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Dr. Ophelie Lebrasseur

Postdoctoral Research Assistant (Researcher), School of Archaeology, University of Oxford


Ophélie Lebrasseur is a postdoctoral research assistant at the Palaeogenomics & Bio-Archaeology… (more)

Ophélie Lebrasseur is a postdoctoral research assistant at the Palaeogenomics & Bio-Archaeology Research Network at the University of Oxford, under the direction of Prof. Greger Larson. She is a zooarchaeologist specialising in ancient and modern DNA. Her main research interest lies in the global dispersals of animals through time, and the impact human-animal relationships have had on animal genetic diversity and the environment. She is particularly interested in the last 500 years where the advent of transoceanic travel made the rapid translocation of animals across long distances possible. Her other passion lies in South American native and introduced fauna.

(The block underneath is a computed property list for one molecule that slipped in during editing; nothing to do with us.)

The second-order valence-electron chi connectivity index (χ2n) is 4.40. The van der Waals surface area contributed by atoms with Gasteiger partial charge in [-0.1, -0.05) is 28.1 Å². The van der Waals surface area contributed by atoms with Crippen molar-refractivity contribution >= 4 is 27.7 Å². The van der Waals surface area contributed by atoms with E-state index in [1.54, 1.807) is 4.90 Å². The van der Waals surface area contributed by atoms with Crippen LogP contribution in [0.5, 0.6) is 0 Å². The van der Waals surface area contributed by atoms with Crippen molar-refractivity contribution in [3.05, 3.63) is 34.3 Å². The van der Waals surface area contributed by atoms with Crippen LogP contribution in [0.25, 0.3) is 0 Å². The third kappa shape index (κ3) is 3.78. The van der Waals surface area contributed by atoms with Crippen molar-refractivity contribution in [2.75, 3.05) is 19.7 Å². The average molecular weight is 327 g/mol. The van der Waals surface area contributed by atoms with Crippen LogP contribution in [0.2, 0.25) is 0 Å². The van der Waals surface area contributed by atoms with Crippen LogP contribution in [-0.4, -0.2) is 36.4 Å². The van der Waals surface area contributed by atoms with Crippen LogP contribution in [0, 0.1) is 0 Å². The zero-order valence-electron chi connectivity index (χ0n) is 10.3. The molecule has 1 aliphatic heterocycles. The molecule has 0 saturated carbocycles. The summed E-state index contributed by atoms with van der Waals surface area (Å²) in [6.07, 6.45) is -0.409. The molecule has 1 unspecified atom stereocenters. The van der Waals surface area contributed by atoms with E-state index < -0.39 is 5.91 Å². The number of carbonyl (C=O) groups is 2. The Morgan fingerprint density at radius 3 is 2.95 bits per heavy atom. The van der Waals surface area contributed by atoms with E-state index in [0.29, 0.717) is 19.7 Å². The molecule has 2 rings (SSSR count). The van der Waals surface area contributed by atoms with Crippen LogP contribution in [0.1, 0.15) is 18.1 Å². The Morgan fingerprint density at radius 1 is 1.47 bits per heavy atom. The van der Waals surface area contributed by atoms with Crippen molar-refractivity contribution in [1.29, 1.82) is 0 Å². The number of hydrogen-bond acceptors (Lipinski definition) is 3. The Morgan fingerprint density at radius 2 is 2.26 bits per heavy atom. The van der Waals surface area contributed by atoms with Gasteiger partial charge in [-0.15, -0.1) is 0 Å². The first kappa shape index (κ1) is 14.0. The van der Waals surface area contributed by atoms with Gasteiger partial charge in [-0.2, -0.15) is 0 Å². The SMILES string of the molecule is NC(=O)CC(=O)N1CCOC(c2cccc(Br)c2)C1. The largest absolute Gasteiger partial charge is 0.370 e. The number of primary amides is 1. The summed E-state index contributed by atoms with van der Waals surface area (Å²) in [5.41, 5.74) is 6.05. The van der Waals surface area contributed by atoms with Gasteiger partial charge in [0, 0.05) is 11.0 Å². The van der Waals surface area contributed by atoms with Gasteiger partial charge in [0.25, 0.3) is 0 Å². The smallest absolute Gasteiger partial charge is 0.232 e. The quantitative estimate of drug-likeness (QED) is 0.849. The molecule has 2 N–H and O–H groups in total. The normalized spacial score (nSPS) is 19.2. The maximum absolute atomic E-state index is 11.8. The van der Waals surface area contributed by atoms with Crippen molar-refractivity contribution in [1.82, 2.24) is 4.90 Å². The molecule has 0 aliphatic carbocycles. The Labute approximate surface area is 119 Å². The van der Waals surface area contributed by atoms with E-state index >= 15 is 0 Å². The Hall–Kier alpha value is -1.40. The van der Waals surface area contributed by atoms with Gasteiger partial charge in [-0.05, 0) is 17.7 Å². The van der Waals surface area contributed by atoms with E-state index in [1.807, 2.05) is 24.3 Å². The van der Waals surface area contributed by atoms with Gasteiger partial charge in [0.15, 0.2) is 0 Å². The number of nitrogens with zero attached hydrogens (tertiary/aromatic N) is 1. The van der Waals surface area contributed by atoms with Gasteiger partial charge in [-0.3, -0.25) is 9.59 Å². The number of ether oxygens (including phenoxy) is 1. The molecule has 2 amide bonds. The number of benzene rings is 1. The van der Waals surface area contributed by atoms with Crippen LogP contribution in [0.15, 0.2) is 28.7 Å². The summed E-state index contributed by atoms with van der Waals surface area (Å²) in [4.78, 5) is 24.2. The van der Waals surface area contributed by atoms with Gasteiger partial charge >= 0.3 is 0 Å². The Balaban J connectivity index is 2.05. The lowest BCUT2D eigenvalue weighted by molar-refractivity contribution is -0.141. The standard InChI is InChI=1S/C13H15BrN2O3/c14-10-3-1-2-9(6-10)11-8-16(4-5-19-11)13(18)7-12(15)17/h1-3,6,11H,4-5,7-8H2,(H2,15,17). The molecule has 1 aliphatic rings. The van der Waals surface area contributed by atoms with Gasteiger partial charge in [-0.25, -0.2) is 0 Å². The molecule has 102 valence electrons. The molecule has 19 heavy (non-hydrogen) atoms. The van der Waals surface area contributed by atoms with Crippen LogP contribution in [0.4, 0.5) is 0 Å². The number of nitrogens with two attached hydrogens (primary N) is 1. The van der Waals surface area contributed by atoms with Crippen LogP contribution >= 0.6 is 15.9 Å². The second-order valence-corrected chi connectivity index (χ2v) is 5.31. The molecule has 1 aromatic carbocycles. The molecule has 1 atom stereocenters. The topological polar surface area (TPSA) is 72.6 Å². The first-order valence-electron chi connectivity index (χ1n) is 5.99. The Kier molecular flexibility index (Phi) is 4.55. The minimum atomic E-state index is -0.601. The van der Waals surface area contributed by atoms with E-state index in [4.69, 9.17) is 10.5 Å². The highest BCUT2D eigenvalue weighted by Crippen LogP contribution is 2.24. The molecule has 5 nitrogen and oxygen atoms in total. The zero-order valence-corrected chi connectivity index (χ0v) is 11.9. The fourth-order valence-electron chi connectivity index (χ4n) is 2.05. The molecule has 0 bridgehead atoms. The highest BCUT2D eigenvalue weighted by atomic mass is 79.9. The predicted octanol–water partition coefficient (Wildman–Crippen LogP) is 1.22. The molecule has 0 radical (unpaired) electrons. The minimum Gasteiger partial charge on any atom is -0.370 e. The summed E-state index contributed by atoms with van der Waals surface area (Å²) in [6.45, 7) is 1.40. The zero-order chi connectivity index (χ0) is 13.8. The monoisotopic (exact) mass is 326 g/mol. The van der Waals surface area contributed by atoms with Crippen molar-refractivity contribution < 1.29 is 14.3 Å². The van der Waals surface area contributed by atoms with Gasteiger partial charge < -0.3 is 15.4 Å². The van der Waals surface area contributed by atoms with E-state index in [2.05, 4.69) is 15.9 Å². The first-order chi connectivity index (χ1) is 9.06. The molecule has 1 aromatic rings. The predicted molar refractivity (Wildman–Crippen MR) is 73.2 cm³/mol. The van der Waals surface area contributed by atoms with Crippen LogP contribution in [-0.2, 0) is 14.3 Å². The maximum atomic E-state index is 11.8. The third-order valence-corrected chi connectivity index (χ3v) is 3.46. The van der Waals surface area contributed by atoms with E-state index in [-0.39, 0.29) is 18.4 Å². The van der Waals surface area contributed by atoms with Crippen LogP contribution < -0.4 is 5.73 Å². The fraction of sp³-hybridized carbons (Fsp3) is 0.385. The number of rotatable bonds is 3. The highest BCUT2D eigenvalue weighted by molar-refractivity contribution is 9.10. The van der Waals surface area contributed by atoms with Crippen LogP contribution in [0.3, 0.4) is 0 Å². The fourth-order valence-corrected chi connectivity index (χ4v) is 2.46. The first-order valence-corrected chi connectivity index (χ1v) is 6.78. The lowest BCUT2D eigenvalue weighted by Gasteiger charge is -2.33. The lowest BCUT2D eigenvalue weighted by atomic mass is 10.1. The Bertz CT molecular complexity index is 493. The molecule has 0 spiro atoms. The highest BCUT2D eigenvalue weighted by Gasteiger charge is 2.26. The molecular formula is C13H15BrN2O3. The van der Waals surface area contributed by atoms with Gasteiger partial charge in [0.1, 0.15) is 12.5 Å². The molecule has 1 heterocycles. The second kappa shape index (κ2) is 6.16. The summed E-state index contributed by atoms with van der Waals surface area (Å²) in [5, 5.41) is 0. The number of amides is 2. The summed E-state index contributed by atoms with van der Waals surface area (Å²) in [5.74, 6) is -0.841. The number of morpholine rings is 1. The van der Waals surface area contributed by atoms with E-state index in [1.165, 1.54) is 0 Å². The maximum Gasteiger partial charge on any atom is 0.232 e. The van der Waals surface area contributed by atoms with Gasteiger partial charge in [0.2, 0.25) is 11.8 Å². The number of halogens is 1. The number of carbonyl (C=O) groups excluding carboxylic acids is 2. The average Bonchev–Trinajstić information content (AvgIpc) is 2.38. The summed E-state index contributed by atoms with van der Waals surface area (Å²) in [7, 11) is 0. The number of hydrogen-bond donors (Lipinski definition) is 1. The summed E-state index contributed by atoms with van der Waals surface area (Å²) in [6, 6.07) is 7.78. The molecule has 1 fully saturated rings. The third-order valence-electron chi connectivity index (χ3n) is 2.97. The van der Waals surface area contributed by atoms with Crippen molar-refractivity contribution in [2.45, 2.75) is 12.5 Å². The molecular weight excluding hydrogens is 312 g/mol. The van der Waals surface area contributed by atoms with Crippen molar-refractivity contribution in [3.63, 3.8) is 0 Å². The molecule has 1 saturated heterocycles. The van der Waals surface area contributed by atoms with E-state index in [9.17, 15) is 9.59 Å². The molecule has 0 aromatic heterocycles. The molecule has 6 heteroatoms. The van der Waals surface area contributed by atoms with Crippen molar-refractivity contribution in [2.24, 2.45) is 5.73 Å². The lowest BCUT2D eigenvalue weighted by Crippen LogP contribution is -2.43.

She is currently finalising her work on the project ‘Cultural and Scientific Perceptions of Human-Chicken Interactions’, a project looking at the introduction of chickens in Europe and their cultural history, indirectly reflecting human history. She is also involved in the project ‘Going Places: Empowering Women, Enhancing Heritage and Increasing Chicken Production in Ethiopia’. She investigates the introduction of chickens in Ethiopia and the evolution of their genetic diversity into modern times as well as the emergence of specific traits, including disease-resistant genes. She is currently employed on the project ‘Unifying Domestication and Evolution through Ancient DNA’ investigating the domestication of dogs and pigs based on genome sequencing.